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Visa Bureau responds to the UK immigration cap and the closure of the skilled visa programme

by Tom 28/04/2011 15:45:00

The UK immigration cap is set to
slash the number of new skilled
migrants coming to the UK.

As of 5 April, 2011, a UK immigration cap was put into effect and the Tier 1 (General) skilled visa programme was closed. As a result, the only remaining visa for independent skilled migrants to apply for is Tier 1 (Exceptional Talent); a visa which is all but impossible to obtain and has been capped at being for just 1,000 people a year.

It's a devastating move, and has already been lambasted as being poorly thought-out and potentially damaging to the UK economy. The move also seems to disregard any benefit that skilled migration has had on helping the UK economy in the past.

How has the skilled visa programme helped the UK?

Both Tier 1 (General) and its predecessor the Highly Skilled Migrant Programme (HSMP) have proved highly beneficial to the UK. Since 2002, the HSMP and Tier 1 helped ensure that highly skilled workers attracted to working in the UK had a clear route to arrive independently.

This allowed UK companies to recruit the cream of the international workforce, helping the British economy grow to unprecedented heights in the boom years of the early and mid 2000s.

Why has the Government closed the UK skilled visa programme?

UK immigration has long been a contentious issue. While public opinion polls reveal that up to three quarters of the UK population favour a reduction in the number of migrants coming to the UK, there has been a lack of understanding as to the various different migration pathways and visa types, and even on the definition of who classifies as a migrant. A fascinating research paper on the issue from the Migration Observatory at the University of Oxford can be found here, which highlights how much confusion there is regarding the issue.

As a result, even though it's clear that the majority of the UK public favoured that migration be reduced, the Conservative Party's response of declaring a target to reduce net immigration to the UK to 'tens, rather than hundreds of thousands' is the wrong move to make. By focussing only on statistics and numbers and make such a sweeping change to simply appease public opinion, the Government seems set to keep out the highly-skilled migrants who contribute the most to the UK economy.

What other changes have been made as a result of the UK immigration cap?

Even beyond the independent route of the Tier 1 (General) route being closed, further changes have been made to drastically change the UK immigration landscape. A cap has also been placed on the Tier 2 visa which limits the number of non-EU migrant workers that all UK employers can hire to just 20,700 a year.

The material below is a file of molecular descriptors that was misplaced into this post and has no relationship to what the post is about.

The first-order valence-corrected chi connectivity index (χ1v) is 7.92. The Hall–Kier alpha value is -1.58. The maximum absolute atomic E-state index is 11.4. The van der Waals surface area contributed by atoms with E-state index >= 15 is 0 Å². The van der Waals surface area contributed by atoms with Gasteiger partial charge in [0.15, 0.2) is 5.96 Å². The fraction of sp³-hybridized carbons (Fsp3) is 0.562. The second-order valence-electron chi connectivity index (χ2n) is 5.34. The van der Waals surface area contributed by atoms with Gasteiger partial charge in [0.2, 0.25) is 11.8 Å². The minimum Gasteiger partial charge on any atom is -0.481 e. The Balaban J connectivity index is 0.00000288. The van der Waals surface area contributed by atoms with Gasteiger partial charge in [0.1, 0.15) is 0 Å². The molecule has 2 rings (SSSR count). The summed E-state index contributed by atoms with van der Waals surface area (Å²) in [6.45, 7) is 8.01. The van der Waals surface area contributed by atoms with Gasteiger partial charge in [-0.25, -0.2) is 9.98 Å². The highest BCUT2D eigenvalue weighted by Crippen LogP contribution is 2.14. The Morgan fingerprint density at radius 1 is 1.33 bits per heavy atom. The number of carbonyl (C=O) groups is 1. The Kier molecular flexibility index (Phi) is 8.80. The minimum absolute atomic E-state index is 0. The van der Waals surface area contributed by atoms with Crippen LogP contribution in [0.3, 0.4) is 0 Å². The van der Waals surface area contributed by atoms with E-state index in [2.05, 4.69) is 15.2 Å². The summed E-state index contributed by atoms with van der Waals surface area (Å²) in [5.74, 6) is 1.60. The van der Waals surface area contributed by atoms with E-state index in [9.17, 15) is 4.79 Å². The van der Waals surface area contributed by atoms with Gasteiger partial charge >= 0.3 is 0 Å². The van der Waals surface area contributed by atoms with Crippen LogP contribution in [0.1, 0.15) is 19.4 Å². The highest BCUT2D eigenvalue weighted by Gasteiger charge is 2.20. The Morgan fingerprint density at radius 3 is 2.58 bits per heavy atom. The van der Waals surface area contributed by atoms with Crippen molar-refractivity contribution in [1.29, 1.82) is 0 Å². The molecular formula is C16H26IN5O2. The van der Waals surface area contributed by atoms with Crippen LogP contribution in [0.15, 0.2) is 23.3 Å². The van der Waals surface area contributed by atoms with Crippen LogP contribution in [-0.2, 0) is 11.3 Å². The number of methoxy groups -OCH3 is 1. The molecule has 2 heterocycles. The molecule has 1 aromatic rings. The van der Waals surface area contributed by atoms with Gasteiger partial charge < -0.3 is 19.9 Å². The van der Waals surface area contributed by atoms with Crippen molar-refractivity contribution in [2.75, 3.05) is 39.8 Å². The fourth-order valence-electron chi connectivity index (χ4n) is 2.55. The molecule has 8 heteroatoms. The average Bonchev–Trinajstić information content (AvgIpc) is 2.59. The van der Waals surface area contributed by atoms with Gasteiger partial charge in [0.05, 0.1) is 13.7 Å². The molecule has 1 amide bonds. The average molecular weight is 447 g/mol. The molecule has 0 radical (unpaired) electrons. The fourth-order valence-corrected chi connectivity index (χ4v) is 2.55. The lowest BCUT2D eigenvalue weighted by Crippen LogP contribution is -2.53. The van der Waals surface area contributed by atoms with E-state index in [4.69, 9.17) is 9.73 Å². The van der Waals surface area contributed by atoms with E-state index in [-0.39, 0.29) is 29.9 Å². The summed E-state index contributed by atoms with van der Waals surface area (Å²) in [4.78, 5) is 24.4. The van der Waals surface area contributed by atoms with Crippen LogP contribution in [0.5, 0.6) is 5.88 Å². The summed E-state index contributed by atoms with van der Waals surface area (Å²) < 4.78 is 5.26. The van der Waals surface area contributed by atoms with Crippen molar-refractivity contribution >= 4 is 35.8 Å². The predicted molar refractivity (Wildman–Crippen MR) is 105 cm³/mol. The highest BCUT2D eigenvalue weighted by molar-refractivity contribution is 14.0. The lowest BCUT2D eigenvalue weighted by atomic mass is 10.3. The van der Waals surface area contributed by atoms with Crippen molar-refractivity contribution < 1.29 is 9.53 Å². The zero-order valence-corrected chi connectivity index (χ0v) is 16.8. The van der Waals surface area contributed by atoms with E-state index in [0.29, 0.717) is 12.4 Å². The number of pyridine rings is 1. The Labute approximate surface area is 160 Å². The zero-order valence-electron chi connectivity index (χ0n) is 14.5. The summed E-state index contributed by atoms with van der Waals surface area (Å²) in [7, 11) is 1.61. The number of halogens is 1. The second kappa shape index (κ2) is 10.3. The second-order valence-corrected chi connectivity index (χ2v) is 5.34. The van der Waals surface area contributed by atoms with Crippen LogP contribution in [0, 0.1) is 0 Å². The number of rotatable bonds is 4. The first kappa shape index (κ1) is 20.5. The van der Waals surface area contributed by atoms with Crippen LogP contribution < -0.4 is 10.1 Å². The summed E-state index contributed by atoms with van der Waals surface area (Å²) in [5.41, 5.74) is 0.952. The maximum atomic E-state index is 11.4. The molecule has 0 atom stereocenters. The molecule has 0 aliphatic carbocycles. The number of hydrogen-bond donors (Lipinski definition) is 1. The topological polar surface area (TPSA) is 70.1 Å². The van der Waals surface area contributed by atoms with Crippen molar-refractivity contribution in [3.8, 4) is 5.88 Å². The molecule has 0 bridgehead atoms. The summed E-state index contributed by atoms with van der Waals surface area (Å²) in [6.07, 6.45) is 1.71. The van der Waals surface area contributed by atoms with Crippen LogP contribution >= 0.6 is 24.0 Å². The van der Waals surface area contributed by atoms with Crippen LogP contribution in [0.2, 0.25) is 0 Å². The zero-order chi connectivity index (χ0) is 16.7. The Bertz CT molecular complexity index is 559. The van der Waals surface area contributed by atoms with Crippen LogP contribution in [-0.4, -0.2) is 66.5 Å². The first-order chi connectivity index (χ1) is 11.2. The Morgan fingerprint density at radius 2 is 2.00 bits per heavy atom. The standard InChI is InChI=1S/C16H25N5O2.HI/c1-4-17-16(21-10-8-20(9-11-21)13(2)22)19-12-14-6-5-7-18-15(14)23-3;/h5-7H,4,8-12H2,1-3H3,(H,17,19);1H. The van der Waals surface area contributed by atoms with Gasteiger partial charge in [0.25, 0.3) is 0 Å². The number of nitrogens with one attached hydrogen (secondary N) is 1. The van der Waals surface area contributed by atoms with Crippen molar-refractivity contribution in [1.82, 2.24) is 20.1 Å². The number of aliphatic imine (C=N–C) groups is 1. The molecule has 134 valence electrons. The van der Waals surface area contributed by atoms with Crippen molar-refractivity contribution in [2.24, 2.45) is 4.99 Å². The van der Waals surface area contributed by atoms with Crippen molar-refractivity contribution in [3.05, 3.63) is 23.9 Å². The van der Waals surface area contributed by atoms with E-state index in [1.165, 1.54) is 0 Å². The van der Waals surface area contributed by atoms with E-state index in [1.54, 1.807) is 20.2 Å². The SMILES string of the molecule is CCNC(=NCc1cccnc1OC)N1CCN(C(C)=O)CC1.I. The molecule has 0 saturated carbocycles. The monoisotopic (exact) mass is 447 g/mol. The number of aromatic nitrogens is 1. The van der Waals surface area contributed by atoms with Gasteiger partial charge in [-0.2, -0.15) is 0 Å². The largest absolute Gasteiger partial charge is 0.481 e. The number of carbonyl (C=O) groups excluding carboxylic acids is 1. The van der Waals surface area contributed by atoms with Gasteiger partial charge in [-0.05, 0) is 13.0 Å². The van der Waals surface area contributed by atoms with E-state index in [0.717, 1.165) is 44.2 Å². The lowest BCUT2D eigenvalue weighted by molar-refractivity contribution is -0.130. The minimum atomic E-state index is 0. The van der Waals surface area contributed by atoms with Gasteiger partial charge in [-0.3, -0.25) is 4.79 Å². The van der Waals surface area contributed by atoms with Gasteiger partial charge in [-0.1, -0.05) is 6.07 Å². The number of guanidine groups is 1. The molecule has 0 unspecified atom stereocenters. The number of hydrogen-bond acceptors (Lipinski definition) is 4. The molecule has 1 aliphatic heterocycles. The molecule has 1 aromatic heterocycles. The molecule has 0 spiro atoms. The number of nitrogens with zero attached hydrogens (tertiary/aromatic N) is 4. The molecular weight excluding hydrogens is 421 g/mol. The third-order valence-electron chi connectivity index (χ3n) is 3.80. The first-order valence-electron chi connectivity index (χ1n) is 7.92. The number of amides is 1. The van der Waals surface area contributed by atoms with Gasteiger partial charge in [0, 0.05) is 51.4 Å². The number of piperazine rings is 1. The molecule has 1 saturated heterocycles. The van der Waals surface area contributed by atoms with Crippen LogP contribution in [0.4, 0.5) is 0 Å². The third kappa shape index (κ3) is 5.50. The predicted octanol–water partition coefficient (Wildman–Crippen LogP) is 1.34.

There will be no limit on the number of entrepreneurs and investors that can come to the UK, and Tier 2 Intra-company transfer visas will also be outside the cap, but intra-company transfer arrivals will ONLY be permitted to stay in the UK for longer than 12 months if they are earning £40,000 a year or more. 

In addition, intra-company transfer visas will be restricted to five years and no longer lead to Indefinite Leave to Remain (ILR).

Will there be a UK skilled visa programme again?

While it's almost inevitable that there will be a new skilled visa programme in the future, it seems like this is only likely to happen when the UK economy has risen to a level where UK skills shortages will demand that more skilled migrants be brought in.

However, given how instrumental skilled migrants have been in driving economic growth in the past, the immigration cap seems counter-productive to helping the UK economy grow. While the situation might seem impossible at the moment, we still hope that the Government will see sense and make new allowances for as many of the best and brightest international workers to come to work in the UK as possible.

- Tom Blackett is Online Editor for the UK Visa Bureau.

Visa Bureau takes no responsibility and cannot be held accountable for action taken as a result of any information or comment provided on this blog, and we recommend that you always seek a number of opinions before making a decision regarding your migration or visa application. Please refer to the Visa Bureau terms of use for more information.

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